When Josephine Cabrera Taveras contracted Covid-19 in the spring of 2020, she didn’t anticipate that the virus would knock her out of work for two years and put her family at risk of eviction.
Taveras, a mother of two in Brooklyn, New York, said her long fight with Covid has meant dealing with debilitating symptoms ranging from shortness of breath to arthritis, which has prevented her from returning to her job as a nanny. Unable to work — and without access to Social Security disability insurance or other government aid — Taveras and his family face a pile of bills.
“We’re probably in the middle of losing our apartment because we’re behind on the rent,” said Taveras, 32. His application for Social Security disability benefits, submitted last fall, was denied, but he is applying.
Like many others with prolonged covid, Taveras fell through the cracks of a system that was time-consuming and difficult to navigate even before the covid pandemic. People are facing years-long wait times, inadequate legal support, and a lack of clear guidance on how to prove they’re disabled — compounded by the challenges of a medical system that lacks a uniform process for long Covid diagnoses, according to Health. Expert and Disability Attorney.
The Biden administration has long promised help for people with Covid, but patient advocates say many are struggling to get government help.
The Centers for Disease Control and Prevention broadly defines prolonged covid as “a range of ongoing health problems” that can last “weeks, months or longer.” This description includes people like Taveras, who cannot work, as well as people with less severe symptoms, such as long-term loss of smell.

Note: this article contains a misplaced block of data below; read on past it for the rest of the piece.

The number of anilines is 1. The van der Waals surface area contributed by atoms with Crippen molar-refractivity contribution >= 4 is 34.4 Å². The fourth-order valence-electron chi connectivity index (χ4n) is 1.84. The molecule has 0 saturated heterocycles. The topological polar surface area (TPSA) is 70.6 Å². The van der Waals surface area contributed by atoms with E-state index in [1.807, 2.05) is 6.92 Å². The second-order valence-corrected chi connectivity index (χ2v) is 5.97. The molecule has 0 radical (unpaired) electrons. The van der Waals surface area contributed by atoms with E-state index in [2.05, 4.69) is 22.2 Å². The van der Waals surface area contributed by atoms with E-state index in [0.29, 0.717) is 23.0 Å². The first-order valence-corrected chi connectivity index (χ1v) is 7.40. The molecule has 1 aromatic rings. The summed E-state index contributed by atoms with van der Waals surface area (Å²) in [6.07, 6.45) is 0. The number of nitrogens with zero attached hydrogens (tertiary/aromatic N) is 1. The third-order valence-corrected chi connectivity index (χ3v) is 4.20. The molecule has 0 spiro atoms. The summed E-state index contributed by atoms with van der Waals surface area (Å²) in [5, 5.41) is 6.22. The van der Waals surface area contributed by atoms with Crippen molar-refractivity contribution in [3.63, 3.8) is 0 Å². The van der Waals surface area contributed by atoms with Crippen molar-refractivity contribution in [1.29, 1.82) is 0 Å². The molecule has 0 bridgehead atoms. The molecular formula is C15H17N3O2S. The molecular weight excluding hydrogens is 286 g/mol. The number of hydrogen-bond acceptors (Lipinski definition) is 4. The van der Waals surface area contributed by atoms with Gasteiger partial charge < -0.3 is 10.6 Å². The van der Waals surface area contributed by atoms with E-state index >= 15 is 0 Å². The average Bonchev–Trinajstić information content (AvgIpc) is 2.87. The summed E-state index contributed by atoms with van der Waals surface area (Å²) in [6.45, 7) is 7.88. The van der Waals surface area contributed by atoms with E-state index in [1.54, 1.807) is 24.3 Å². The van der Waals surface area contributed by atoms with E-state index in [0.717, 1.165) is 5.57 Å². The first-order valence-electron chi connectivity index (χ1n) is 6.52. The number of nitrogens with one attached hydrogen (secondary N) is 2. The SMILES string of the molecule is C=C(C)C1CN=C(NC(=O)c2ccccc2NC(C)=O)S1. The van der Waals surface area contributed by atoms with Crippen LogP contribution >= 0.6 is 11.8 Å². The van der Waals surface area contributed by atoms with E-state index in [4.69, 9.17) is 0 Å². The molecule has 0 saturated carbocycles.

The Social Security Administration has identified nearly 40,000 disability claims that “at some point include indications of a Covid infection,” spokeswoman Nicole Tiegeman said. Of the more than 1 million disability claims awaiting processing by Social Security, it is unknown how many people have chronic Covid.
In recent months, about 5% of new disability claims filed by Allsup, an Illinois-based firm that helps people apply for Social Security, have been linked to Covid, said TJ Geist, a director at the firm. Other companies report similar figures.
Long waits for disability assistance often end in denials, because long Covid patients don’t have enough medical evidence federal officials need, Geist said. There is no standard procedure for diagnosing prolonged covid. Similarly, Social Security “has yet to provide specific guidance on how to evaluate Covid claims” for government officials reviewing applications, he said.
A recent report by the Brookings Institution estimated that 2 million to 4 million people are out of work due to prolonged Covid. A survey released in September by the National Bureau of Economic Research put the number at 500,000.
Advocates suggest that many people with prolonged covid have yet to recognize their need for government benefits and may start applying sooner.
“I didn’t realize I was disabled for four years because my ability would fluctuate so much,” said Alison Sbrana, a patient-advocate for the long-standing Covid support group Body Politic. He has a chronic illness with symptoms similar to prolonged covid in many cases and has paid Social Security disability for several years.
“If you apply my timeline to people with prolonged Covid, even those who got sick in early 2020, we won’t know the full extent of their ability to work or not until 2024,” he said.
In July 2021, the Department of Health and Human Services officially recognized chronic Covid as a disability. Extending the recognition, the department and the White House released a report in August 2022 summarizing the “services and supports” available to people with Covid-19 and others experiencing long-term effects from the pandemic.